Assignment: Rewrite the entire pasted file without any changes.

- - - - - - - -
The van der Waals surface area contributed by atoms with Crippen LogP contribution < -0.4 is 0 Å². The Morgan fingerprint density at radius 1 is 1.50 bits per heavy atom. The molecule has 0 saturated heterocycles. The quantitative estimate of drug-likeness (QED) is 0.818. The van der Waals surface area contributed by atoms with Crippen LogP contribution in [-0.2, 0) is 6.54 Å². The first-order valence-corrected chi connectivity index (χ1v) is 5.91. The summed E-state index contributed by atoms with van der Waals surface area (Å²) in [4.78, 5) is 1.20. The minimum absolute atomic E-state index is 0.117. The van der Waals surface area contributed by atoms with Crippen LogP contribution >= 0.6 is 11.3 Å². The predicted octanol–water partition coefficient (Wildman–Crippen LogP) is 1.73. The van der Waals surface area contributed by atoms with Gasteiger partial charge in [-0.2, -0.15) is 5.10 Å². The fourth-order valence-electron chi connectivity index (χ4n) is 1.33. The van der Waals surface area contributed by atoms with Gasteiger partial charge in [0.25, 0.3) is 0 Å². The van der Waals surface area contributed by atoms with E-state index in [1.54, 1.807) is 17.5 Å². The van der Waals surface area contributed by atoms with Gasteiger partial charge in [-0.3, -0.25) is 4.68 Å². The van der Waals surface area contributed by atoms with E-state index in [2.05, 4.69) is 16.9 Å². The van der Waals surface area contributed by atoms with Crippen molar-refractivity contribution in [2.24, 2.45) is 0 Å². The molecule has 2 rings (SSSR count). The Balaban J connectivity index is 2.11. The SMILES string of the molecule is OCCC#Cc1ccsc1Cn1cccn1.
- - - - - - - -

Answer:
The van der Waals surface area contributed by atoms with Crippen LogP contribution < -0.4 is 0 Å². The Morgan fingerprint density at radius 1 is 1.50 bits per heavy atom. The molecule has 0 saturated heterocycles. The quantitative estimate of drug-likeness (QED) is 0.818. The van der Waals surface area contributed by atoms with Crippen LogP contribution in [-0.2, 0) is 6.54 Å². The first-order valence-corrected chi connectivity index (χ1v) is 5.91. The summed E-state index contributed by atoms with van der Waals surface area (Å²) in [4.78, 5) is 1.20. The minimum absolute atomic E-state index is 0.117. The van der Waals surface area contributed by atoms with Crippen LogP contribution >= 0.6 is 11.3 Å². The predicted octanol–water partition coefficient (Wildman–Crippen LogP) is 1.73. The van der Waals surface area contributed by atoms with Gasteiger partial charge in [-0.2, -0.15) is 5.10 Å². The fourth-order valence-electron chi connectivity index (χ4n) is 1.33. The van der Waals surface area contributed by atoms with Gasteiger partial charge in [0.25, 0.3) is 0 Å². The van der Waals surface area contributed by atoms with E-state index in [1.54, 1.807) is 17.5 Å². The van der Waals surface area contributed by atoms with Gasteiger partial charge in [-0.3, -0.25) is 4.68 Å². The van der Waals surface area contributed by atoms with E-state index in [2.05, 4.69) is 16.9 Å². The van der Waals surface area contributed by atoms with Crippen molar-refractivity contribution in [2.24, 2.45) is 0 Å². The molecule has 2 rings (SSSR count). The Balaban J connectivity index is 2.11. The SMILES string of the molecule is OCCC#Cc1ccsc1Cn1cccn1.